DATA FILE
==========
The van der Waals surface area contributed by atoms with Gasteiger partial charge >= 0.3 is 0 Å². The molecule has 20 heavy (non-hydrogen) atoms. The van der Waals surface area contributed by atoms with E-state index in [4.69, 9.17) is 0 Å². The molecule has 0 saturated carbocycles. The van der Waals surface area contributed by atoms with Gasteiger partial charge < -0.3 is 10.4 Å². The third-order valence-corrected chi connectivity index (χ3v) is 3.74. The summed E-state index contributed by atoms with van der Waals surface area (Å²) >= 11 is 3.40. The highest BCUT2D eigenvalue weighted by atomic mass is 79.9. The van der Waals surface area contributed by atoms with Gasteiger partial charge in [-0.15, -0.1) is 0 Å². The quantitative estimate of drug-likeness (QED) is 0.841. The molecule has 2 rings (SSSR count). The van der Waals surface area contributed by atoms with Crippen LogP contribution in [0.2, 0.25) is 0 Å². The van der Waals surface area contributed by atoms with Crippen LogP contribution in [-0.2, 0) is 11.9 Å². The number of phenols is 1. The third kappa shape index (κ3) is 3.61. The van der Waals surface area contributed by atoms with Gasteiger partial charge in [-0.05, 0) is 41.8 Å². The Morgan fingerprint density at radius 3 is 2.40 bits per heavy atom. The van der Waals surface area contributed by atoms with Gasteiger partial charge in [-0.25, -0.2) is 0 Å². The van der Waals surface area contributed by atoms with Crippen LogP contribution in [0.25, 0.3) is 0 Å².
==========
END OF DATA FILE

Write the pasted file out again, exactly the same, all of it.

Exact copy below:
The van der Waals surface area contributed by atoms with Gasteiger partial charge >= 0.3 is 0 Å². The molecule has 20 heavy (non-hydrogen) atoms. The van der Waals surface area contributed by atoms with E-state index in [4.69, 9.17) is 0 Å². The molecule has 0 saturated carbocycles. The van der Waals surface area contributed by atoms with Gasteiger partial charge < -0.3 is 10.4 Å². The third-order valence-corrected chi connectivity index (χ3v) is 3.74. The summed E-state index contributed by atoms with van der Waals surface area (Å²) >= 11 is 3.40. The highest BCUT2D eigenvalue weighted by atomic mass is 79.9. The van der Waals surface area contributed by atoms with Gasteiger partial charge in [-0.15, -0.1) is 0 Å². The quantitative estimate of drug-likeness (QED) is 0.841. The molecule has 2 rings (SSSR count). The van der Waals surface area contributed by atoms with Crippen LogP contribution in [0.2, 0.25) is 0 Å². The van der Waals surface area contributed by atoms with Crippen LogP contribution in [-0.2, 0) is 11.9 Å². The number of phenols is 1. The third kappa shape index (κ3) is 3.61. The van der Waals surface area contributed by atoms with Gasteiger partial charge in [-0.05, 0) is 41.8 Å². The Morgan fingerprint density at radius 3 is 2.40 bits per heavy atom. The van der Waals surface area contributed by atoms with Gasteiger partial charge in [-0.25, -0.2) is 0 Å². The van der Waals surface area contributed by atoms with Crippen LogP contribution in [0.25, 0.3) is 0 Å².